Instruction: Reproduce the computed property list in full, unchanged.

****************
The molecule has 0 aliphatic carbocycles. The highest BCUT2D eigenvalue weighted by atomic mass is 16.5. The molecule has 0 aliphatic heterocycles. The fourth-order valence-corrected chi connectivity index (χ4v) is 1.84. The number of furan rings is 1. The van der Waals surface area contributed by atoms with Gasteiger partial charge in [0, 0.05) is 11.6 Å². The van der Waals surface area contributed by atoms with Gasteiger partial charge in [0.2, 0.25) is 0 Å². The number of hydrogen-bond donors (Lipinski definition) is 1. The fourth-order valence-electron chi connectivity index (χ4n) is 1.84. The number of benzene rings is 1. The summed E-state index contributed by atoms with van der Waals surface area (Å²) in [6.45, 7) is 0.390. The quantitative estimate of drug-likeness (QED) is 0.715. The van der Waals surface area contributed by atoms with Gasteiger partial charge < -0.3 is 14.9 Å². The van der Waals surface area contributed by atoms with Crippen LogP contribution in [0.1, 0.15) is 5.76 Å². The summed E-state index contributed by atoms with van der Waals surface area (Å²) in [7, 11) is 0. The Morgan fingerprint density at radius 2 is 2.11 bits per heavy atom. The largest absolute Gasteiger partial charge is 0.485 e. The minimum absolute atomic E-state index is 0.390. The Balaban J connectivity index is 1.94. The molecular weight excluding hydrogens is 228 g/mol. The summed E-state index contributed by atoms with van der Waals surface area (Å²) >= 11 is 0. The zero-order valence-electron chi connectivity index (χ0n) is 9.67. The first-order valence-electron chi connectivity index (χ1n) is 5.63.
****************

The molecule has 0 aliphatic carbocycles. The highest BCUT2D eigenvalue weighted by atomic mass is 16.5. The molecule has 0 aliphatic heterocycles. The fourth-order valence-corrected chi connectivity index (χ4v) is 1.84. The number of furan rings is 1. The van der Waals surface area contributed by atoms with Gasteiger partial charge in [0, 0.05) is 11.6 Å². The van der Waals surface area contributed by atoms with Gasteiger partial charge in [0.2, 0.25) is 0 Å². The number of hydrogen-bond donors (Lipinski definition) is 1. The fourth-order valence-electron chi connectivity index (χ4n) is 1.84. The number of benzene rings is 1. The summed E-state index contributed by atoms with van der Waals surface area (Å²) in [6.45, 7) is 0.390. The quantitative estimate of drug-likeness (QED) is 0.715. The van der Waals surface area contributed by atoms with Gasteiger partial charge < -0.3 is 14.9 Å². The van der Waals surface area contributed by atoms with Crippen LogP contribution in [0.1, 0.15) is 5.76 Å². The summed E-state index contributed by atoms with van der Waals surface area (Å²) in [7, 11) is 0. The Morgan fingerprint density at radius 2 is 2.11 bits per heavy atom. The largest absolute Gasteiger partial charge is 0.485 e. The minimum absolute atomic E-state index is 0.390. The Balaban J connectivity index is 1.94. The molecular weight excluding hydrogens is 228 g/mol. The summed E-state index contributed by atoms with van der Waals surface area (Å²) >= 11 is 0. The zero-order valence-electron chi connectivity index (χ0n) is 9.67. The first-order valence-electron chi connectivity index (χ1n) is 5.63.